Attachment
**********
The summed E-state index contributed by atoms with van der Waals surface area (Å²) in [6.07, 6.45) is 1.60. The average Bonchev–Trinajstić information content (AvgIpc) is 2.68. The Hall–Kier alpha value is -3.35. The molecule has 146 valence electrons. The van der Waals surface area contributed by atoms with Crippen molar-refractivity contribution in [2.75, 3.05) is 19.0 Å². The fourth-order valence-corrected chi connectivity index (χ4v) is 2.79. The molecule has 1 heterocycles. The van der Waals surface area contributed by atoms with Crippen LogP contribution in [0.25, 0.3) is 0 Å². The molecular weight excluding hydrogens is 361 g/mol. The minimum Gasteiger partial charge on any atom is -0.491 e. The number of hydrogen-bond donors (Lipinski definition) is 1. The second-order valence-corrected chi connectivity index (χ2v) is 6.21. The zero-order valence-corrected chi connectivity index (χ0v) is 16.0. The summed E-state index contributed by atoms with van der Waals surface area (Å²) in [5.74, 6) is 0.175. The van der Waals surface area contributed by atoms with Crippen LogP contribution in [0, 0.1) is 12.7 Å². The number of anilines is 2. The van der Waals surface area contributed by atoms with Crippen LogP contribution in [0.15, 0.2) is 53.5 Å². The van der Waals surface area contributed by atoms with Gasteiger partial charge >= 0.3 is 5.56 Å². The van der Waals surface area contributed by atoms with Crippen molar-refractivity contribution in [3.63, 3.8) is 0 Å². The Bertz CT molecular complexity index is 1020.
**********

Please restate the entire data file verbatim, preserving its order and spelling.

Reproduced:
The summed E-state index contributed by atoms with van der Waals surface area (Å²) in [6.07, 6.45) is 1.60. The average Bonchev–Trinajstić information content (AvgIpc) is 2.68. The Hall–Kier alpha value is -3.35. The molecule has 146 valence electrons. The van der Waals surface area contributed by atoms with Crippen molar-refractivity contribution in [2.75, 3.05) is 19.0 Å². The fourth-order valence-corrected chi connectivity index (χ4v) is 2.79. The molecule has 1 heterocycles. The van der Waals surface area contributed by atoms with Crippen LogP contribution in [0.25, 0.3) is 0 Å². The molecular weight excluding hydrogens is 361 g/mol. The minimum Gasteiger partial charge on any atom is -0.491 e. The number of hydrogen-bond donors (Lipinski definition) is 1. The second-order valence-corrected chi connectivity index (χ2v) is 6.21. The zero-order valence-corrected chi connectivity index (χ0v) is 16.0. The summed E-state index contributed by atoms with van der Waals surface area (Å²) in [5.74, 6) is 0.175. The van der Waals surface area contributed by atoms with Crippen LogP contribution in [0, 0.1) is 12.7 Å². The number of anilines is 2. The van der Waals surface area contributed by atoms with Crippen LogP contribution in [0.15, 0.2) is 53.5 Å². The van der Waals surface area contributed by atoms with Gasteiger partial charge >= 0.3 is 5.56 Å². The van der Waals surface area contributed by atoms with Crippen molar-refractivity contribution in [3.63, 3.8) is 0 Å². The Bertz CT molecular complexity index is 1020.